We’ve seen airlines operate some “flights to nowhere” for aviation enthusiasts in recent months due to the pandemic, though this was a different kind of flight to nowhere.
KLM 777 suffers bird strike, returns hours later
KLM flight 515 yesterday (Sunday, February 28) from Amsterdam to Zanzibar was a bit of an adventure, as reported by The Aviation Herald. The flight was operated by a Boeing 777-200 with the registration code PH-BQD. The plane experienced a bird strike on the left engine shortly after takeoff while climbing out of Amsterdam’s Schiphol Airport.
While the crew knew there was a bird strike, there were no indicators that there was anything abnormal, so they made the decision to continue the flight (this isn’t unusual — I’ve experienced this before, and I’ve also experienced a lightning strike where we continued).
While the plane was at 35,000 feet and around 100nm southeast of Athens, Greece, the pilots finally made the decision to return to Amsterdam. Presumably there was some abnormality that caused the pilots to make this decision, whether it be an indicator light finally going off, or something else.
On the return journey the plane’s altitude fluctuated, as it initially flew at 36,000 feet, then 28,000 feet (which is quite low), and then it climbed back up to 34,000 feet.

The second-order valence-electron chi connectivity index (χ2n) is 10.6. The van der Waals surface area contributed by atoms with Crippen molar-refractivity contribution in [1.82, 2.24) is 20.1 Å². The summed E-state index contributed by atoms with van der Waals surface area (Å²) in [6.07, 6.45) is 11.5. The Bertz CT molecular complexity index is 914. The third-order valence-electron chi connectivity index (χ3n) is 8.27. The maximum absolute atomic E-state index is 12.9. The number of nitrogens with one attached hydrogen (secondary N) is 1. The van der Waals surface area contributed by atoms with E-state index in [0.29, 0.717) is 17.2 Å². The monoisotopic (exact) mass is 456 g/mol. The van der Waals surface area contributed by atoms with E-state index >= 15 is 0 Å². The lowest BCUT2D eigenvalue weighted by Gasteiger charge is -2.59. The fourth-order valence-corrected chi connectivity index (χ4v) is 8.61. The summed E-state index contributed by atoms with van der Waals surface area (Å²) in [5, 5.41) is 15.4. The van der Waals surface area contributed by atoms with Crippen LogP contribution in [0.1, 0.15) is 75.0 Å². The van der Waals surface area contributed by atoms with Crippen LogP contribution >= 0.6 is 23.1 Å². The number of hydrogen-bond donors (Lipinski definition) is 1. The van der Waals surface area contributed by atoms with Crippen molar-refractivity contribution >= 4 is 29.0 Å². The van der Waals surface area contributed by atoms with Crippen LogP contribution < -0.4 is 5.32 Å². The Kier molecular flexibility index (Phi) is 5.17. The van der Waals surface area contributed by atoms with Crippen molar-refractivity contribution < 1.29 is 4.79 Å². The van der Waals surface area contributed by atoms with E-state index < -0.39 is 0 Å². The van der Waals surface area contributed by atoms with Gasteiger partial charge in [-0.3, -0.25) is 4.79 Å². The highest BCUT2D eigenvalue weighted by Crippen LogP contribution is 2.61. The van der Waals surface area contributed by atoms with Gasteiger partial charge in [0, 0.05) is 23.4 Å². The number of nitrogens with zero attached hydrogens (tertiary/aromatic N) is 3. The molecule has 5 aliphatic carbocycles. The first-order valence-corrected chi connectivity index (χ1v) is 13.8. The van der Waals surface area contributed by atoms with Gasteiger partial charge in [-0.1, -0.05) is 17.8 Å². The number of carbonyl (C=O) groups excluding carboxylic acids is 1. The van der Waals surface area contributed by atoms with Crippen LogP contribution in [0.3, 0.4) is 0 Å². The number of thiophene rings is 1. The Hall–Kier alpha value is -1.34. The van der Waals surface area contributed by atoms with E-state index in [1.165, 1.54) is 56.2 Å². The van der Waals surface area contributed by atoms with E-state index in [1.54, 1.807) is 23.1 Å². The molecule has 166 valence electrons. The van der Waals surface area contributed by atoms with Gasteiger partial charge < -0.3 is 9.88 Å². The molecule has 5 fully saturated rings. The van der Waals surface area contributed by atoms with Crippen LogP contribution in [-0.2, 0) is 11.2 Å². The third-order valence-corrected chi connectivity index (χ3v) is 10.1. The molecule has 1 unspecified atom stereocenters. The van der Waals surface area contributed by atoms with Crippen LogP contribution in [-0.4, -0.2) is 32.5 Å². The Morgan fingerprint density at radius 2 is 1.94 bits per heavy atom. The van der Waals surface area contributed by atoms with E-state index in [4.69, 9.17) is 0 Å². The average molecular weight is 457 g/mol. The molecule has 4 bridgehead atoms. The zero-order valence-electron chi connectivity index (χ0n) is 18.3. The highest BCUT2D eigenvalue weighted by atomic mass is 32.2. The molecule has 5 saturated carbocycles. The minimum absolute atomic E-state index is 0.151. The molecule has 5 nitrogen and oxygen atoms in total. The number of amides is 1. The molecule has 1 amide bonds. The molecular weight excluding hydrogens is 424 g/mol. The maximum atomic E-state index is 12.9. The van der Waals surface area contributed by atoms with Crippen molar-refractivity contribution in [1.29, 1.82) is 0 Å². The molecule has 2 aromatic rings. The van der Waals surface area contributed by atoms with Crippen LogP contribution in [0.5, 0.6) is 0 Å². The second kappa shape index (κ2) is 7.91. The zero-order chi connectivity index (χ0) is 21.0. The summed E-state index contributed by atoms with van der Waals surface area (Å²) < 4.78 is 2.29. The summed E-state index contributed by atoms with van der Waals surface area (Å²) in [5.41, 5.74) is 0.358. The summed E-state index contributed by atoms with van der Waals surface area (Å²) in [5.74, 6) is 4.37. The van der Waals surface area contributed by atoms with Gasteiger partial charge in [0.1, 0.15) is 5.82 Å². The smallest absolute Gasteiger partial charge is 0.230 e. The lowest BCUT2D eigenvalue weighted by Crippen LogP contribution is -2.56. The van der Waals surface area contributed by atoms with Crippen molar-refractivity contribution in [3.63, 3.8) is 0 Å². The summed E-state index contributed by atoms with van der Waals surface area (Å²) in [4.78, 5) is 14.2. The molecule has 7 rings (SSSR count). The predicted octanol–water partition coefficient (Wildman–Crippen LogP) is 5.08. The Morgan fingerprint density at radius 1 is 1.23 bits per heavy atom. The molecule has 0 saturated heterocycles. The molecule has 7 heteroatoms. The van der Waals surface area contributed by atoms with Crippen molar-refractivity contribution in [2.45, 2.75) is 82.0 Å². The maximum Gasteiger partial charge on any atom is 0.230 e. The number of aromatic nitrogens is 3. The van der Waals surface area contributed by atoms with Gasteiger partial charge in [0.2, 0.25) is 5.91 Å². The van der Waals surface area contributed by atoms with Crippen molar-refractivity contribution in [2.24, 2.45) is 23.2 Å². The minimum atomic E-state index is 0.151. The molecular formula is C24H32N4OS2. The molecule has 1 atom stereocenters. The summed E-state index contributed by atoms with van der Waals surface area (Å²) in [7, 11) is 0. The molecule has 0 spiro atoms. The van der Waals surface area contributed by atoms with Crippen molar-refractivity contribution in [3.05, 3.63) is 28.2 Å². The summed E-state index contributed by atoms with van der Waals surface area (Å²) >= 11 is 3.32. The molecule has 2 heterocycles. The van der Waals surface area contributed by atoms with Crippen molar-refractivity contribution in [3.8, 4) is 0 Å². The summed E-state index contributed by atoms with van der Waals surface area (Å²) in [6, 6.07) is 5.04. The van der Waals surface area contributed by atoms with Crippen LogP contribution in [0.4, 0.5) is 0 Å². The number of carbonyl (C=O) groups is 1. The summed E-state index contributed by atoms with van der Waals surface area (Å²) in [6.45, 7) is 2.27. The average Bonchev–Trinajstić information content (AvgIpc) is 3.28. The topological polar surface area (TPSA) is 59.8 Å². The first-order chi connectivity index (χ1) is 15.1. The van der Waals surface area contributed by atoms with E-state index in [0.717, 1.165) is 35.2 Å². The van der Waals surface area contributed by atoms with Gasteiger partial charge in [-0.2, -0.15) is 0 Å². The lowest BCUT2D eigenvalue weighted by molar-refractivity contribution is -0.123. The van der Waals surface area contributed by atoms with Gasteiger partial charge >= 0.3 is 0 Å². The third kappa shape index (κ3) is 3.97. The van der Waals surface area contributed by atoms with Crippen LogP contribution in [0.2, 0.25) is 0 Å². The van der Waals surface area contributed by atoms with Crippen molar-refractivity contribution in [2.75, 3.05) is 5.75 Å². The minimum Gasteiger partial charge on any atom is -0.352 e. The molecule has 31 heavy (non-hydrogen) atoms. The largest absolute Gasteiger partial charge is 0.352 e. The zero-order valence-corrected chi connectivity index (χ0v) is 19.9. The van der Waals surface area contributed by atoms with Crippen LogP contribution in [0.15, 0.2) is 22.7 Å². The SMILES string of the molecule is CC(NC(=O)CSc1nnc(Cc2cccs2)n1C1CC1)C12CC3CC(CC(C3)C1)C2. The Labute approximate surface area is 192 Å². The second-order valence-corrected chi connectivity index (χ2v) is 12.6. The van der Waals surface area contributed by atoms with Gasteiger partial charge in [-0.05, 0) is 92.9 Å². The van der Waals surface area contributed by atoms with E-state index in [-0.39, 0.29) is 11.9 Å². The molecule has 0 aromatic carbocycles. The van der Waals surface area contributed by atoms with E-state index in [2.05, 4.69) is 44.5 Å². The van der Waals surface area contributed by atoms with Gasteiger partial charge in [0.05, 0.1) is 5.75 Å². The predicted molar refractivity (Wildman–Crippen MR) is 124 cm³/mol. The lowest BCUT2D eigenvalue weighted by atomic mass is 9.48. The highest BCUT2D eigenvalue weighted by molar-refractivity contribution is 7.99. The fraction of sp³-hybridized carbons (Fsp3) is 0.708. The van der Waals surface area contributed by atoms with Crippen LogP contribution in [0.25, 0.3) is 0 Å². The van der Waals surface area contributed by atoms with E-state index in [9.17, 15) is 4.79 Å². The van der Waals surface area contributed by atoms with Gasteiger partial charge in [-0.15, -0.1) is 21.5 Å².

Altogether the 777 spent just under six hours in the air before landing back at its origin airport. Based on the fact that the plane turned around it seems clear there was no immediate danger (or else the flight would have diverted), but that the plane would have likely had to be taken out of service for an extended period of time, which is much easier to do at a hub than a small outstation.
The aircraft has been on the ground in Amsterdam since yesterday. Photos of the plane show some damage both to the fan blades as such, and to the outside of the engine.
The flight ended up being postponed until today, when it operated without a hitch.
Flights to nowhere aren’t that uncommon
These kinds of unintentional, extended flights to nowhere happen more often than you might think. On average we see maybe one every month or so, and they can be for a variety of reasons. Heck, I’ve written about two separate occasions where KLM operated flights to nowhere:
- In November 2019 a KLM Boeing 747 operated an 11 hour flight to nowhere; the flight was supposed to operate from Amsterdam to Mexico City, but the plane turned around while over North America due to the eruption of Mexico’s Popocatépetl volcano
- In December 2020 a KLM Boeing 787 operated a nine hour flight to nowhere; the flight was supposed to operate from Amsterdam to Rio de Janeiro, but the windshield cracked about halfway through the flight
A KLM flight to nowhere just a couple of months ago
Yesterday a KLM Boeing 777 operated a nearly six hour flight to nowhere. The plane had a bird strike on takeoff, but all indicators pointed to there not being any issue, so the plane continued. However, clearly some problems were encountered further into the flight, at which point the crew made the decision to return to Amsterdam.